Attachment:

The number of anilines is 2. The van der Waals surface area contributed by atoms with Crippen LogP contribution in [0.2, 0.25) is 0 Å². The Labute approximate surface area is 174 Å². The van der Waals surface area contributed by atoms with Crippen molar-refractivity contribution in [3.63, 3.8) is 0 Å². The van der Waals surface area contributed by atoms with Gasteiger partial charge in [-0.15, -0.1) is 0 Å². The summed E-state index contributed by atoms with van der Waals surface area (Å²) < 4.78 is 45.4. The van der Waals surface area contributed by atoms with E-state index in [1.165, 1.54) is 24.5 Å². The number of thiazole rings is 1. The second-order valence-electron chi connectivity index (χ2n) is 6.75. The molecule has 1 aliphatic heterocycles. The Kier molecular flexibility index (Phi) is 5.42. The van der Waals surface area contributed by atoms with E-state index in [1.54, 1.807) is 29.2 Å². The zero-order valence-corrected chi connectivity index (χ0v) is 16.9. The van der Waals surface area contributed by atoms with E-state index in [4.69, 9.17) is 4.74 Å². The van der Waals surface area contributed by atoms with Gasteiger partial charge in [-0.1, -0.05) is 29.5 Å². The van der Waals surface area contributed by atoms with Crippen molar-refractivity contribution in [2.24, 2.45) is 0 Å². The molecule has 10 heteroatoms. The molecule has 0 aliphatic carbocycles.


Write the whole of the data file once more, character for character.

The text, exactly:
The number of anilines is 2. The van der Waals surface area contributed by atoms with Crippen LogP contribution in [0.2, 0.25) is 0 Å². The Labute approximate surface area is 174 Å². The van der Waals surface area contributed by atoms with Crippen molar-refractivity contribution in [3.63, 3.8) is 0 Å². The van der Waals surface area contributed by atoms with Gasteiger partial charge in [-0.15, -0.1) is 0 Å². The summed E-state index contributed by atoms with van der Waals surface area (Å²) < 4.78 is 45.4. The van der Waals surface area contributed by atoms with E-state index in [1.165, 1.54) is 24.5 Å². The number of thiazole rings is 1. The second-order valence-electron chi connectivity index (χ2n) is 6.75. The molecule has 1 aliphatic heterocycles. The Kier molecular flexibility index (Phi) is 5.42. The van der Waals surface area contributed by atoms with E-state index in [1.54, 1.807) is 29.2 Å². The zero-order valence-corrected chi connectivity index (χ0v) is 16.9. The van der Waals surface area contributed by atoms with E-state index in [4.69, 9.17) is 4.74 Å². The van der Waals surface area contributed by atoms with Gasteiger partial charge in [-0.1, -0.05) is 29.5 Å². The van der Waals surface area contributed by atoms with Crippen molar-refractivity contribution in [2.24, 2.45) is 0 Å². The molecule has 10 heteroatoms. The molecule has 0 aliphatic carbocycles.